Shoniyin Refutes Involvement in ‘Japanese Grant’ Scandal

Minister Shoniyin “My hands are clean from any misuse of the Japanese Grant…”

Deputy Minister-designate says his hands are clean

The Deputy Minister-designate of the Ministry of Foreign Affairs, Elias Shoniyin, has reacted to media reports linking him to the much publicized misuse of the  Japanese Grant in the amount of US$731,412, which was given to the Liberian Government in 2014 to build the institutional capacity of the Department of International Economic Cooperation and Integration (IECI) at the Ministry.

Minister Shoniyin displayed letters, including recommendations from the Ministry of Justice, the Liberia Anti-Corruption Commission, and the General Auditing Commission, that exonerated him from any wrongdoing.

He told journalists on Tuesday in Monrovia that the purpose of the project was to hire, retain and train professional staff with the necessary skills to increase the efficiency of the IECI department, and noted that 50 percent of the project’s goal was achieved.

Shoniyin further disclosed that Thomas Kaydor, a short-term former Deputy Minister for the IECI department, and Augustine Nyanplu, manager of the project, were in charge of managing the fund.

The Deputy Minister-designate also displayed bank slips to indicate that the bulk of the withdrawals were made by both Kaydor and Nyanplu without his knowledge, confirming a report that L$21,394,360 was disbursed without adequate supporting documents.

He denied any involvement in the syndicate to dupe the Liberian government and noted that all of the probes that were conducted by both the GAC and the Ministry of Justice cleared him of any wrongdoing in the disbursement of the funds.

“If I was guilty of such, I don’t think President Weah would have named me in his government” Shoniyin told journalists, maintaining that his hands are clean which he said was the basis for President George Weah appointing him as Deputy Minister of Foreign Affairs.

According to GAC audit the amount of US$731,412 was provided by the Japanese Government for a two-year capacity building project, in June 2014; however, half of the money was transferred from the Central Bank of Liberia to Afriland Bank on the watch of Thomas Kaydor and Augustine Nyanplu.

Meanwhile, a  Joint Public Accounts Committees of the Legislature concluded its hearings on the GAC Audit Report and noted that Shoniyin failed to put in place a monitoring and supervisory mechanism to ensure effective implementation of the project consistent with best administrative practices.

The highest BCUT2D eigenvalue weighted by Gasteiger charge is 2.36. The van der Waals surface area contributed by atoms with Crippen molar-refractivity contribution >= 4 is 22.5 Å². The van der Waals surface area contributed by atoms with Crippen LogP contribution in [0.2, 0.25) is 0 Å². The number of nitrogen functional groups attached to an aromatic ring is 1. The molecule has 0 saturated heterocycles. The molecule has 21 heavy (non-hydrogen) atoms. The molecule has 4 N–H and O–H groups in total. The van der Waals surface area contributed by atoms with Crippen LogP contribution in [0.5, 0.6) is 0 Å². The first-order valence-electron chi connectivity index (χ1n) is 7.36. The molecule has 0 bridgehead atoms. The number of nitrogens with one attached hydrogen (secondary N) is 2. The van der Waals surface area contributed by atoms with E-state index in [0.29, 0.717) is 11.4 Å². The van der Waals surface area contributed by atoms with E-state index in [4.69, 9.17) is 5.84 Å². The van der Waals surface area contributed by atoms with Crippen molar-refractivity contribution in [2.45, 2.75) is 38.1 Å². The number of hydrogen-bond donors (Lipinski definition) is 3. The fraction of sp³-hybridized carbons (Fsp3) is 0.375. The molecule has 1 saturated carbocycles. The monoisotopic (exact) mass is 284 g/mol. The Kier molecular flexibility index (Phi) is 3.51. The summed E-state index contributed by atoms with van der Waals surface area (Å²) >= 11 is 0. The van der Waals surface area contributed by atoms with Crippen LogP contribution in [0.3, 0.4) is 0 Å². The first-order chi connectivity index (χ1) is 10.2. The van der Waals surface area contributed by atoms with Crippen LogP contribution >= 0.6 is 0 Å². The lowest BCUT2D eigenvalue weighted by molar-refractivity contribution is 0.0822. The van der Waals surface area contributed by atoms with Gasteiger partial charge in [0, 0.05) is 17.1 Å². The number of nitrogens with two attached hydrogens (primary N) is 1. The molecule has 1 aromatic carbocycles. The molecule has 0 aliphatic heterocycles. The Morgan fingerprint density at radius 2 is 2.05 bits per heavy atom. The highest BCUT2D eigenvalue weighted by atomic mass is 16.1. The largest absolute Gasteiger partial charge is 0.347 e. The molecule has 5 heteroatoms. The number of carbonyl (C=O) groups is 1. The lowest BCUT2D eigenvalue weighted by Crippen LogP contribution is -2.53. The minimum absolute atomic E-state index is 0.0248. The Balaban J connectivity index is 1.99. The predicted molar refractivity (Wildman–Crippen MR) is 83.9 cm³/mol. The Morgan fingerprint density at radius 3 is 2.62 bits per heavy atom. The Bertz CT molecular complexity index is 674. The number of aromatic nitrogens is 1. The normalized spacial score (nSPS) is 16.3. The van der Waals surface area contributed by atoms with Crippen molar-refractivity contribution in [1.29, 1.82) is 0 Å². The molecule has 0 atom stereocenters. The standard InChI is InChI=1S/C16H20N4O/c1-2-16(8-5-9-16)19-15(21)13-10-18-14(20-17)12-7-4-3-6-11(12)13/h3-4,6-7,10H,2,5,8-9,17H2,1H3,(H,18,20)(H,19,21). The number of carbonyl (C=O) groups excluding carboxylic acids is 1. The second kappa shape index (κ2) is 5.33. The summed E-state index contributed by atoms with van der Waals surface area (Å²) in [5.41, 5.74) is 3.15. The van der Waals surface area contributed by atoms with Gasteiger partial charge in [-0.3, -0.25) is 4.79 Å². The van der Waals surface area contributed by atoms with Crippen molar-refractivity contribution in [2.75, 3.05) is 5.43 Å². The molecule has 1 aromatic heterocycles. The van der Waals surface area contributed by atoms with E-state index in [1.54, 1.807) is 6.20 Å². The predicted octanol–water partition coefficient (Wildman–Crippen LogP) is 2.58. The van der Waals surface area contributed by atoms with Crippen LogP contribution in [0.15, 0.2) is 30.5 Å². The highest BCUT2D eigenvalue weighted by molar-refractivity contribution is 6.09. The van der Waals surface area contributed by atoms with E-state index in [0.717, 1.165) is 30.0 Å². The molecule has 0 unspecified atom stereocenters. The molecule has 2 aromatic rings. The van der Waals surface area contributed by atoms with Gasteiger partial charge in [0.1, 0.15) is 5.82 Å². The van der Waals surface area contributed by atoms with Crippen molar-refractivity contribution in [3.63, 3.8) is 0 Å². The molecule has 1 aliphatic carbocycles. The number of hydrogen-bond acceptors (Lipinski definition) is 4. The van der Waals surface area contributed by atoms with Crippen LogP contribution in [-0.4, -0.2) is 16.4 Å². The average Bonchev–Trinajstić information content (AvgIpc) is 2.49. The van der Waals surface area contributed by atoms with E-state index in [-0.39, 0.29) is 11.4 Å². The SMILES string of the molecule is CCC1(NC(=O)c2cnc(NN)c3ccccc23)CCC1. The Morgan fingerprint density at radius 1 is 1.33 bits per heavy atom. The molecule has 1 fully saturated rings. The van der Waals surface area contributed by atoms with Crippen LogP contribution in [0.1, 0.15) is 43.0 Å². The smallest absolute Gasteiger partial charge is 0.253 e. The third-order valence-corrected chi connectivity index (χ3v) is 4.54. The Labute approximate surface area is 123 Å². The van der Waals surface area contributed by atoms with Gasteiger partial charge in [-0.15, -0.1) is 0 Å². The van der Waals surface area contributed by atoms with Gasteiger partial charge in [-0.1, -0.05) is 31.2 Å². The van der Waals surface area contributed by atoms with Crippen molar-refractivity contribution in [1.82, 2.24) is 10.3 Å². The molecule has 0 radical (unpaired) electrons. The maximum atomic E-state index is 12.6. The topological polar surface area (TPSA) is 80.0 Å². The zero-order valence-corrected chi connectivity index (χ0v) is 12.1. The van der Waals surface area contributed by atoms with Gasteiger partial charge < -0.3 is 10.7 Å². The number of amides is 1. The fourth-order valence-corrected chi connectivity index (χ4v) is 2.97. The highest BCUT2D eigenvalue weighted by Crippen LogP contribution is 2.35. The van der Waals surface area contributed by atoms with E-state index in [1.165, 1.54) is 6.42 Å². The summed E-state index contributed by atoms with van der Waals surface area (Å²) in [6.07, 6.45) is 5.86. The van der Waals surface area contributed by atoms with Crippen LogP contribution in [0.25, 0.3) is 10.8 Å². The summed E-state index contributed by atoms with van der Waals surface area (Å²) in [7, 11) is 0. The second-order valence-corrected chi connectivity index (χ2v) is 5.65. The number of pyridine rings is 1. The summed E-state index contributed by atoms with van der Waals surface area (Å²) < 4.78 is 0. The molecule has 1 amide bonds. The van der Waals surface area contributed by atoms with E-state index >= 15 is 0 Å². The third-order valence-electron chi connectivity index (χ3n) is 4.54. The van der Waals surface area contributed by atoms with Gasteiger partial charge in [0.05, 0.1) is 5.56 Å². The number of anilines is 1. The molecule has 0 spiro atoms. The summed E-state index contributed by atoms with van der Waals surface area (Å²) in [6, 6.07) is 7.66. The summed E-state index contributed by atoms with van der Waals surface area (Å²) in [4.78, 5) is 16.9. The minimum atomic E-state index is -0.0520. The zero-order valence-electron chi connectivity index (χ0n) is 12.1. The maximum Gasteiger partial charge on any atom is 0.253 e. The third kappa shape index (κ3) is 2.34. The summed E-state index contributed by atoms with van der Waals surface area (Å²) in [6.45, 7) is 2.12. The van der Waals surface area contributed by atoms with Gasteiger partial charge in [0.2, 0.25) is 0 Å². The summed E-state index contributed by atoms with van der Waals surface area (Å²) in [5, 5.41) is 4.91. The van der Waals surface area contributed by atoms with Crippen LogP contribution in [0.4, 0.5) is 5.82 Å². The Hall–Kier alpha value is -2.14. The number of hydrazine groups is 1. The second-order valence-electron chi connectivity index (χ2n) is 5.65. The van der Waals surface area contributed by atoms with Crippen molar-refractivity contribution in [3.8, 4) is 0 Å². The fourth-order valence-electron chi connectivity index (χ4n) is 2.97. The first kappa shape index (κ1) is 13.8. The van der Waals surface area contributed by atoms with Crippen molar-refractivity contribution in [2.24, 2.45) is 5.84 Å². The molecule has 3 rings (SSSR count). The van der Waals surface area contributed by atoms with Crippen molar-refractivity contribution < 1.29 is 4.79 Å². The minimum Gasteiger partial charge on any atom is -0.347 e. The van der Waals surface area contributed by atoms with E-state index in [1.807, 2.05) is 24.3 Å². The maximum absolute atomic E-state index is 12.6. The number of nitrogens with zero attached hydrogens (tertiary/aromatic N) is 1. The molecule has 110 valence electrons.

On Thomas Kaydor, the Joint Public Accounts Committees said, he was grossly negligent. “While it is true that he developed guidelines for the implementation of the project when he took over, he failed to make provision as required by the Ministry of Foreign Affairs’ Internal Control Processors. Through his lack of supervision, Mr. Nyanplu continued to engage in further fraudulent transactions which brought about a loss to the project.

“He ignored red flags in the project such as the bounced checks which if investigated promptly could have prevented further loss. He also failed to put in place a monitoring and supervisory mechanism to ensure the effective implementation of the project consistent with best administrative practices after he took over.”

On the role of Augustine Nyanplu in the scandal, the Joint Public Accounts Committees concluded, “Mr. Nyanplu’s conduct in the management of the project, as Project Manager, is beyond redemption. His conduct according to the audit report, resulted in the theft of L$19,079,815 or US$227,140.65. He also engaged in criminal acts including submitting forged letters to the bank requesting for overdraft facilities. There being no evidence that he acted in collusion with others at the Ministry, he bears criminal responsibility for the fraud.”



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